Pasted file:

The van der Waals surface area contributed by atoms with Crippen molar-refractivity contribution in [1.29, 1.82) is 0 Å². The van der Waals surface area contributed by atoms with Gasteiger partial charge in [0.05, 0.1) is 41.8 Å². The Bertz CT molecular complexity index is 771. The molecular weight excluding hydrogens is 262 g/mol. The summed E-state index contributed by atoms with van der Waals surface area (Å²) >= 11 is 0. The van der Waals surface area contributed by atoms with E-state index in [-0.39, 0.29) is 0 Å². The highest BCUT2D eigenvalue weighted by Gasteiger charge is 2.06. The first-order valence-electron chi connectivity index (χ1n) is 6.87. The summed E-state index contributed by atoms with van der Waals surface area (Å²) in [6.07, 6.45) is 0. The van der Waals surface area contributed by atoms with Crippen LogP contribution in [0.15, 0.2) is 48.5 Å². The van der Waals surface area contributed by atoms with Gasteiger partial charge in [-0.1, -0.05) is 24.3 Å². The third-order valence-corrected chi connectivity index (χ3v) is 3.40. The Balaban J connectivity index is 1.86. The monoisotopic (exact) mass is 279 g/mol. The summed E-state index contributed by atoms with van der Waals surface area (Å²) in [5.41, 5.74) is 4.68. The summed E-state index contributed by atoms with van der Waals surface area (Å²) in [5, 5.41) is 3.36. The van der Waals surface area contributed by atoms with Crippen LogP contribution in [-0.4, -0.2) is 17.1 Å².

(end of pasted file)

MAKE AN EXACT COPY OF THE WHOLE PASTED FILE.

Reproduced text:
The van der Waals surface area contributed by atoms with Crippen molar-refractivity contribution in [1.29, 1.82) is 0 Å². The van der Waals surface area contributed by atoms with Gasteiger partial charge in [0.05, 0.1) is 41.8 Å². The Bertz CT molecular complexity index is 771. The molecular weight excluding hydrogens is 262 g/mol. The summed E-state index contributed by atoms with van der Waals surface area (Å²) >= 11 is 0. The van der Waals surface area contributed by atoms with E-state index in [-0.39, 0.29) is 0 Å². The highest BCUT2D eigenvalue weighted by Gasteiger charge is 2.06. The first-order valence-electron chi connectivity index (χ1n) is 6.87. The summed E-state index contributed by atoms with van der Waals surface area (Å²) in [6.07, 6.45) is 0. The van der Waals surface area contributed by atoms with Crippen LogP contribution in [0.15, 0.2) is 48.5 Å². The van der Waals surface area contributed by atoms with Gasteiger partial charge in [-0.1, -0.05) is 24.3 Å². The third-order valence-corrected chi connectivity index (χ3v) is 3.40. The Balaban J connectivity index is 1.86. The monoisotopic (exact) mass is 279 g/mol. The summed E-state index contributed by atoms with van der Waals surface area (Å²) in [5.41, 5.74) is 4.68. The summed E-state index contributed by atoms with van der Waals surface area (Å²) in [5, 5.41) is 3.36. The van der Waals surface area contributed by atoms with Crippen LogP contribution in [-0.4, -0.2) is 17.1 Å².